How to Build Self Confidence

Before I teach you “How to Build Self Confidence,” one must have an idea of what Self Confidence is.

The general accepted definition of “Self-Confidence” is the inner feeling of being equal to the task to be performed. For instance, I am very self confident I can leap a two foot crevice, but I’m not so self confident I can successfully leap an eight foot crevice.

This difference in belief is what defines the desired difference between confidence and arrogance, one a very desirable trait, the other not so desirable. Confidence is based in the unshakable belief, and proven facts in your ability to successfully perform a task, such as jumping over a two foot crevice, but arrogance is based in unproven belief of one’s ability to perform a task, such as jumping an eight foot crevice.

Obviously, the ability to build self-confidence in Sports, can be invaluable in increasing our skill levels, as there will be no reasonable task we think we are incapable of accomplishing. Such as, “I’ve never hit a 98 mph fastball, but I know I can if I practice hard enough.”

 Sources of Self-Confidence:

There are 6 normal sources which makes a player feel confident he can not only accomplish the task, but excel in the performance.----How to Build Self Confidence


1. Source Performance Accomplishments, which simply means I’ve done it before, I can do it again. Anytime a person performs a skill successfully, especially numerous times, they feel this task will no longer present a challenge and will be eager to progress to the next level of skill. This self confidence is extremely important for advancement, however, …

It’s important to have a set training plan, which will elevate a player’s skills in small increments and progress him slowly in a series of successful tasks. Success breeds success,but failure can also breed failure, therefore it can be disastrous to push a player too fast or hard, creating more failures than successes.--How to Build Self Confidence

How to Build Self Confidence

2. Source 

Being personally involved with the success of others can breed self-confidence. For instance, if a teammate, throws 85 mph and has a good curve ball and is considered an Ace, and you throw 88 mph, with a good curve ball and a change-up, you know you can perform just as well as your teammate.--How to Build Self Confidence


The “If he can do it, I know I can too.” syndrome.

3. Source

Verbal Persuasion or Convincing, the means of changing an attitude and/or behavior, with Positive Verbal Re-enforcement. A good Coach can instill confidence and energy in a player by convincing him he can do a particular task.

“I’ve seen you hit pitchers a lot faster than he is. Focus and get him.”  Positive Re-enforcement.

Players can practice this type of self-confidence building themselves by telling themselves over and over they can accomplish something. It’s important how the athlete performs this self esteem task. For instance, while in the On-Deck Circle, don’t think “I can’t strike out,” but rather “I will make contact.” The mind will only consider the given task of making contact, it won’t consider the alternative of striking out.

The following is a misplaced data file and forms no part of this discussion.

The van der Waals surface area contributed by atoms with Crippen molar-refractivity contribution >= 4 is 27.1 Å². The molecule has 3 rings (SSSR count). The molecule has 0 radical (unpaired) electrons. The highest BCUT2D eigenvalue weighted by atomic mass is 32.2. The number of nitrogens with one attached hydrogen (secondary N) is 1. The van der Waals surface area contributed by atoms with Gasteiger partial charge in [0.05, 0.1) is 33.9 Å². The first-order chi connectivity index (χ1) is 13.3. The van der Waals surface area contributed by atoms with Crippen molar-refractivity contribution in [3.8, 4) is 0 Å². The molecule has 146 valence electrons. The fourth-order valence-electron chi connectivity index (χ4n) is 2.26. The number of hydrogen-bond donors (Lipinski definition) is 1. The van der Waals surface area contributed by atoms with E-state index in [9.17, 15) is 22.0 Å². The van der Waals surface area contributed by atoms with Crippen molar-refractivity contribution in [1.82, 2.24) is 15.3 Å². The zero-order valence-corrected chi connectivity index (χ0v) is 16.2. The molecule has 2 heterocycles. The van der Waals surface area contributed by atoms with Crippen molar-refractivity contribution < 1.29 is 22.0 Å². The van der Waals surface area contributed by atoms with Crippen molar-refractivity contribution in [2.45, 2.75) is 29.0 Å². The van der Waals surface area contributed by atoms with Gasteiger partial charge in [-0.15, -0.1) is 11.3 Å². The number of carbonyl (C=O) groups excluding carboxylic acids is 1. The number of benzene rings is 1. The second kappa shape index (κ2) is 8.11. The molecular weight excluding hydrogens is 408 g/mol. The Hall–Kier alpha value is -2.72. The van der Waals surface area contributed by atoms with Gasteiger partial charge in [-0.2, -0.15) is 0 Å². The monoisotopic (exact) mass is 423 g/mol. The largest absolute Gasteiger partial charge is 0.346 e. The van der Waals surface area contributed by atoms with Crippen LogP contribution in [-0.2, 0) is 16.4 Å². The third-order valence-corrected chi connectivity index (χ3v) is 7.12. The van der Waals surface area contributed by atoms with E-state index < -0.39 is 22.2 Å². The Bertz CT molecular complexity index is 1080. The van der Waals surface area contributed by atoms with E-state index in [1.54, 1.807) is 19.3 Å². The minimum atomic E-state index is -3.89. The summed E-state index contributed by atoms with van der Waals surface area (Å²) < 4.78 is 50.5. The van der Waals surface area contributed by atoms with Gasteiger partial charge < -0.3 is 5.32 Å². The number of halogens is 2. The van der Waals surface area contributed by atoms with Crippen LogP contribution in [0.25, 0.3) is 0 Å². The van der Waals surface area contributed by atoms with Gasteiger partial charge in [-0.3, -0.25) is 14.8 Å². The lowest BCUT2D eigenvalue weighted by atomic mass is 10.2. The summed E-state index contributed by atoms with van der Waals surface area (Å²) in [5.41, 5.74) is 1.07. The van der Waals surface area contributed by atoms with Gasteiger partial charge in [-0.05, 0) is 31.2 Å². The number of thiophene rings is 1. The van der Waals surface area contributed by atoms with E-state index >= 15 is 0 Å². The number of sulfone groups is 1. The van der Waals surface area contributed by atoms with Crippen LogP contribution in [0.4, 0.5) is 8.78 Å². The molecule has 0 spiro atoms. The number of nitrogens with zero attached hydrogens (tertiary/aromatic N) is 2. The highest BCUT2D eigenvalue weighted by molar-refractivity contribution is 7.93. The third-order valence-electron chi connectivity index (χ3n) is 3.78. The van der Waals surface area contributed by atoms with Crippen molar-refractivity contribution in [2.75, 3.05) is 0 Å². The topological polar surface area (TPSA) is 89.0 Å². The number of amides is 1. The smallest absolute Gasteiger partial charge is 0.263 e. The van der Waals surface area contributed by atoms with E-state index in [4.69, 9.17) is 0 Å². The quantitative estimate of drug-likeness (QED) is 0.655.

4. Source

Imagery: the ability to relive or create the positive results desired. You’ll often see gymnasts, waiting to perform, off by themselves, eyes closed and slightly moving their bodies as they visualize their performance in their mind.

By seeing themselves perform their drill perfectly, their mind is convinced the next performance will also be perfect, because it just witnessed it happen. It’s a You get what you see circumstance.

5. Source

Certain physiological feelings or states of mind can reduce a player’s self-confidence if not properly managed. The feeling of butterflies or a nauseous stomach, muscle tension or twitches and general uneasiness of the body and mind can be construed as Doubt of the ability to successfully perform.----How to Build Self Confidence


By seeing themselves perform their drill perfectly, their mind is convinced the next performance will also be perfect, because it just witnessed it happen. It’s a You get what you see circumstance.


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Since self-confidence is mainly an emotional, physiological and mental reaction, we must know what we are naturally confident of and what we have natural fears of not being able to perform before we can begin building an unshakable foundation of self confidence.----How to Build Self Confidence

Take a sheet of blank paper and draw a line down the center dividing it in to. On one side of line write Confident Situation - Not Confident on the other side.

For instance on the confident side you may have:

1. I Am Very Good at Hitting Fastballs…

2. I Have A Very Sure Glove and Strong Throwing Arm…

For the Not So Confident Side:

1. I Have Trouble Hitting Curve balls…

2. I Can’t Bunt Well ….

My list is a lot longer than this, but this is for illustration purposes. Write your list honestly and in earnest and hang onto it, as will help develop areas you need to improve and you’ll use it to complete the following exercises.

The following exercises are imperative in developing an athlete’s confidence, focus and ability to grasp new concepts and use them to improve their performance. You may have to re-read them in order to fully understand the intent and you’ll definitely have to practice them on a continuing basis in order to master the drills, but the rewards will justify the work.

How to Build Self Confidence

Exercise: The Spotlight of Excellence:

This is a “Visualization Exercise” which narrows the distance between the mental state associated with past successful performances and your confidence, marrying the two into one.---How to Build Self Confidence

1. Locate yourself in a quiet area which is as dark as possible, helping enhance the environment for mental visualization. Now imagine yourself sitting in the darkness as a spotlight beams down on the ground about 3 feet in diameter.